C# 10 is supported only on .NET 6 and newer versions. C# 9 is supported only on .NET 5 and newer versions. C# 8.0 is supported only on .NET Core 3.x and newer versions.

...

Defaults

The compiler determines a default based on these rules:

╔══════════════════╦═════════╦═════════════════════════════╗
║ Target framework ║ version ║ C# language version default ║
╠══════════════════╬═════════╬═════════════════════════════╣
║ .NET             ║ 6.x     ║ C# 10                       ║
║ .NET             ║ 5.x     ║ C# 9.0                      ║
║ .NET Core        ║ 3.x     ║ C# 8.0                      ║
║ .NET Core        ║ 2.x     ║ C# 7.3                      ║
║ .NET Standard    ║ 2.1     ║ C# 8.0                      ║
║ .NET Standard    ║ 2.0     ║ C# 7.3                      ║
║ .NET Standard    ║ 1.x     ║ C# 7.3                      ║
║ .NET Framework   ║ all     ║ C# 7.3                      ║
╚══════════════════╩═════════╩═════════════════════════════╝
3
  • Great answer I would add that .Net Core 3 and at least VS 2019 need to be installed Commented Nov 10, 2022 at 18:51
  • it's a dirty workaround, but not a solution. answer from Sudharshann do the trick.
    – ursa
    Commented Jul 4, 2023 at 15:19
  • Assume if I want my project to target multiple versions, then I have to use the oldest compatible language version? For example in order to target: net6.0;net7.0;net8.0;netstandard2.0 I have to use C# 7.3 or utilise conditional compilation? Commented Dec 13, 2023 at 21:02
24

I had to update Visual Studio to version from 16.3.X to 16.4.2. This resolved the problem and I didn't have to add any LangVersion.

Credits: https://github.com/aspnet/AspNetCore.Docs/issues/16047

1
  • 1
    This doesn't seem to work for .NET Framework - I'm on 16.7.3 Commented Mar 23, 2021 at 11:53
10

I downloaded the latest version of .Net Core 3.0 and 3.1 and had the same issue. For me, the fix seemed to download the latest update for Visual Studio 2019 (to version 16.4.2).

This also restarted my computer and the error went away.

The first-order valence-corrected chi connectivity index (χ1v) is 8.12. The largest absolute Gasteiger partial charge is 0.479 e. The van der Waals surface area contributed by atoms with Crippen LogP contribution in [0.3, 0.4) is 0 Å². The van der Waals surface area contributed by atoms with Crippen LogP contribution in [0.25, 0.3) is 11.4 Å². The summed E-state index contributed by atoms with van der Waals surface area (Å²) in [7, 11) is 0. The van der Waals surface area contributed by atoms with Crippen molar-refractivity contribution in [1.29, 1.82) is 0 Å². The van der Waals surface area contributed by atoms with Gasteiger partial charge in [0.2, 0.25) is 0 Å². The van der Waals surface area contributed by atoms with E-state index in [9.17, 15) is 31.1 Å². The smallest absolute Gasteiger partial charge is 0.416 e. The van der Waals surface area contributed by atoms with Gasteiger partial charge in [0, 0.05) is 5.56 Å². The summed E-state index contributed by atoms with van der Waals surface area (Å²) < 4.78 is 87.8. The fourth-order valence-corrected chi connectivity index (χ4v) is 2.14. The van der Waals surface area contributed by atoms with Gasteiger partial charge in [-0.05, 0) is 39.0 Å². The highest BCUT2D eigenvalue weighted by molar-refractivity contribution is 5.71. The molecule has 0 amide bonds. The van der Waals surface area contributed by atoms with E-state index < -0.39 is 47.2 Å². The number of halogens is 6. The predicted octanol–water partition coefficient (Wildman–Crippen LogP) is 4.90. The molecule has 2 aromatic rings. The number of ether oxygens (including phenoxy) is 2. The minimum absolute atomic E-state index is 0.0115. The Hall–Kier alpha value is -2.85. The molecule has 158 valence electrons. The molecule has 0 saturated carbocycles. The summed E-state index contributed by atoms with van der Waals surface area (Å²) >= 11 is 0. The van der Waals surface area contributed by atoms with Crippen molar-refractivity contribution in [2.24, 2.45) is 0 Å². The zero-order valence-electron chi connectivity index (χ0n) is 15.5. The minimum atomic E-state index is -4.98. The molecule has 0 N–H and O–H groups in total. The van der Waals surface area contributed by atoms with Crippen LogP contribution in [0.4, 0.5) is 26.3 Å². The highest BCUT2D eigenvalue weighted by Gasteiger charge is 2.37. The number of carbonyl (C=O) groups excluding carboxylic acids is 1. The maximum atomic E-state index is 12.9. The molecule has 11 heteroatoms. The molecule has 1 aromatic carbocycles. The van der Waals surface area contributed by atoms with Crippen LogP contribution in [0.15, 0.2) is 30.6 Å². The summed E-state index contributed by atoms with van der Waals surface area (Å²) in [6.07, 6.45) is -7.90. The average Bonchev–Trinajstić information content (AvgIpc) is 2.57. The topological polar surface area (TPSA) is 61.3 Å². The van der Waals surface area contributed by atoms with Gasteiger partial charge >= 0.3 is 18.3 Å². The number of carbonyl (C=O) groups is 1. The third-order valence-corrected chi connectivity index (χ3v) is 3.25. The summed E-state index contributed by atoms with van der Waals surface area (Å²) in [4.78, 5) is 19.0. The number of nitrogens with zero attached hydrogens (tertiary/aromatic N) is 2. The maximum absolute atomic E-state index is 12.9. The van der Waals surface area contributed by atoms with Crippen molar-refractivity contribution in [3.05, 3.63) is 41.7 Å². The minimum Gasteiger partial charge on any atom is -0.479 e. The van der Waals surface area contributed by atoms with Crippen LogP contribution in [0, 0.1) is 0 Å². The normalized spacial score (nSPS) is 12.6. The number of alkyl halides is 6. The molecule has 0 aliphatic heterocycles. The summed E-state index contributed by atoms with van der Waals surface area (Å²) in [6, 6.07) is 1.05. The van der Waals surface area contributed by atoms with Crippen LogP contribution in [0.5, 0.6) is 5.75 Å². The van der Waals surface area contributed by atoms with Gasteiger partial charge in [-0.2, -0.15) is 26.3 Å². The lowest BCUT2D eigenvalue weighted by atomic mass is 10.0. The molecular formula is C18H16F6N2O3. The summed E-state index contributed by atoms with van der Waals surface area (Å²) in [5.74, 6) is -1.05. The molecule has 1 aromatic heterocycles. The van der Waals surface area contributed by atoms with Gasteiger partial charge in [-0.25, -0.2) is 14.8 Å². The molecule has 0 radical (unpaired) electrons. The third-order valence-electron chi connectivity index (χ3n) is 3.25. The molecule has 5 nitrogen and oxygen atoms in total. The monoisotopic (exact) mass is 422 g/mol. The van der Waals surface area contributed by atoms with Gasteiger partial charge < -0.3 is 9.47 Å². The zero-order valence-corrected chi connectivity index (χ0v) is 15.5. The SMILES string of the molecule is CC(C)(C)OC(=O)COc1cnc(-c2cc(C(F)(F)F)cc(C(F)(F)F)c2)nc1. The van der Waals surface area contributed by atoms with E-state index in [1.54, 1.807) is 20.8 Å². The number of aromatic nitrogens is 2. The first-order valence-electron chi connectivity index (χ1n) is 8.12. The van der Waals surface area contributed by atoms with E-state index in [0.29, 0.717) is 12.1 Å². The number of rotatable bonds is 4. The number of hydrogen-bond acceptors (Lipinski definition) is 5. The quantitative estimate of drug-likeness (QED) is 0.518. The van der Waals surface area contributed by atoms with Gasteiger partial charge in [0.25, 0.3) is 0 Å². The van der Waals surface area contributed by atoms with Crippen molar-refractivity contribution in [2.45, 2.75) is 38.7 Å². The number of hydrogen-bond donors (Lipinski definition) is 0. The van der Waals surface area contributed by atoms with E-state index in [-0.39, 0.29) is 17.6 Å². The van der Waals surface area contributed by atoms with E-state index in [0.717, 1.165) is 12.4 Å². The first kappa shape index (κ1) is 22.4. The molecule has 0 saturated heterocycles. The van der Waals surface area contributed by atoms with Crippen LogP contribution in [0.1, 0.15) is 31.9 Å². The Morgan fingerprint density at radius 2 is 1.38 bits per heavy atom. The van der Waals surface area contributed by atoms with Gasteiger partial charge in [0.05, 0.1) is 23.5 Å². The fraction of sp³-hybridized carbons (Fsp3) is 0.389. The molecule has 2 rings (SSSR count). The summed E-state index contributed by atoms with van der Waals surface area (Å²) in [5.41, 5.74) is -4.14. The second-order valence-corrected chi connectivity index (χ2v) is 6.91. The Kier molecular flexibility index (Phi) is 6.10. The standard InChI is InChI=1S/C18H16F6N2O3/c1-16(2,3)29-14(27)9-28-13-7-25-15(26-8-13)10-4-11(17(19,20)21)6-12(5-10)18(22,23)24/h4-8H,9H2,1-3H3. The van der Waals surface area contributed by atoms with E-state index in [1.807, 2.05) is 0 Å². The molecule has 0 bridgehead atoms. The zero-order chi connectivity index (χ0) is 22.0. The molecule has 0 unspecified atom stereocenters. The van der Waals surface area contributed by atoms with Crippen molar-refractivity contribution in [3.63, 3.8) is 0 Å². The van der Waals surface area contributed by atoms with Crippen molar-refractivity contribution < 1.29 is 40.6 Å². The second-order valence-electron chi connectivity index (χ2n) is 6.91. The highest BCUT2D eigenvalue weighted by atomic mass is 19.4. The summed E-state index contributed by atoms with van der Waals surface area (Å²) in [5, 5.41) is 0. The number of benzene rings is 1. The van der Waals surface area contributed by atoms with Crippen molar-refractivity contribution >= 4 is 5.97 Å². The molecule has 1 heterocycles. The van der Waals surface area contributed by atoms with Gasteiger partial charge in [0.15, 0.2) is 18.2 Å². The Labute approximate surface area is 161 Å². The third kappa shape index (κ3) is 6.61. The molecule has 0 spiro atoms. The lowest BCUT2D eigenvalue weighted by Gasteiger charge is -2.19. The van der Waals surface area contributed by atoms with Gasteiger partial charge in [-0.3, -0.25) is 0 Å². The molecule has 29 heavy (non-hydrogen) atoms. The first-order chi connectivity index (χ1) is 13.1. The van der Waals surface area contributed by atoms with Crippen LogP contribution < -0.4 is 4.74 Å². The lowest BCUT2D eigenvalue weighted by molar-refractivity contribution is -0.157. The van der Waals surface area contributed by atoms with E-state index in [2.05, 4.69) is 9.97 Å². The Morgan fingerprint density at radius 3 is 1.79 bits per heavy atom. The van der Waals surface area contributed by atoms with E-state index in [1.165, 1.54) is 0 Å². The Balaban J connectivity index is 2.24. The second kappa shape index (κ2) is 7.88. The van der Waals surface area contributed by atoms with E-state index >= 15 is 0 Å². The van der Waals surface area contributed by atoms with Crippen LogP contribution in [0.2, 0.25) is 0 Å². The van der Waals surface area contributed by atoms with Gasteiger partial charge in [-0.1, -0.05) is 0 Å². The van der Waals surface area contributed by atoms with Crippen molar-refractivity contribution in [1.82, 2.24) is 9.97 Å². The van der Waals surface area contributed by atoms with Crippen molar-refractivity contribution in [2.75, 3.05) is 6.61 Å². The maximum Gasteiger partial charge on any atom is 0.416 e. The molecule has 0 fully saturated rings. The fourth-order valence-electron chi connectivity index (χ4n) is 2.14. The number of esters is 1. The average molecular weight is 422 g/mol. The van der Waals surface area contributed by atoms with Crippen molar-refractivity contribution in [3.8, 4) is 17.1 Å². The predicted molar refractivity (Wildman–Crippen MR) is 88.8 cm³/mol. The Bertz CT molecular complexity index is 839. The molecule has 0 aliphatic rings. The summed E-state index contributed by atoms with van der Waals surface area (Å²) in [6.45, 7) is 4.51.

2
  • That is not a VS2019 version number, they look like 16.x.y. Use Help > About. Commented Dec 31, 2019 at 17:35
  • 4.7.03056 is a .NET Framework version, last VS version currently is 16.4.4
    – Alex
    Commented Feb 10, 2020 at 12:05
9

2021

Cause: You may be targeting .NET Standard 2.0, which uses C# 7.3.

Fix: Under the project's Properties, click on the Application panel and choose .NET Standard 2.1 as the Target framework.

After the above change, Visual Studio 2019 will fix the issue by itself, and no LangVersion setting will be necessary.

See: C# language versioning

enter image description here

5
  • 1
    This showed up when trying to use copied code in a new Xamarin shell app that seems to use .NET Standard 2.0 in its template. Changing the Target Framework to .NET 2.1 in Properties was indeed the fix.
    – TLP
    Commented Mar 4, 2021 at 12:00
  • @TLP Glad it was of help to you. Regards.
    – Sabuncu
    Commented Mar 4, 2021 at 16:16
  • Do you know why the IDEs support a higher C# language level? I have a project targeting 4.8. In rider.net I can have C# 10 supported syntax and it works, but when I build the same project from the command line using msbuild it fails. Even if I set the languageversion to latest, it still doesn't compile.
    – boggy
    Commented Sep 13, 2022 at 20:51
  • @costa I am thinking it is because it will somehow still build through a combination of flags, tricks, hacks?
    – Sabuncu
    Commented Sep 14, 2022 at 7:27
  • @Sabuncu - I fixed it, the <LangVersion> was not added to the release settings which is what I target when I use msbuild.
    – boggy
    Commented Sep 14, 2022 at 21:15
4

I did the following and it solved my issue:

  1. create a file named "Directory.Build.props" in the solution directory and writing this code:

    <Project>
     <PropertyGroup>
      <LangVersion>latest</LangVersion>
     </PropertyGroup>
    </Project>
    
  2. Deleted the .vs folder (it is hidden in the solution directory)

  3. Restart the Visual Studio

4

In my case, I had to remove to remove the <ImplicitUsings>enable</ImplicitUsings> line from my .csproj file.

1
  • 1
    I've started from scratch with dotnet new classlib and dotnetstandard2.0. but dotnet msbuild -restore ... failed with error CS8370: Feature 'global using directive' is not available in C# 7.3. you saved my day!
    – ursa
    Commented Jul 4, 2023 at 15:15
0

Check that you have valid configuration on both machines (Debug/Release, x64/Any CPU). This could also result to this error.

0

If you install ReSharper, it will automatically modify the csproj files for you ;)

-2

You must forget this tag in one of your PropertyGroup 's in your *.csproj file.

<LangVersion>8.0</LangVersion>
1
  • 1
    This fix is stated in the question itself. Commented Apr 12, 2022 at 1:26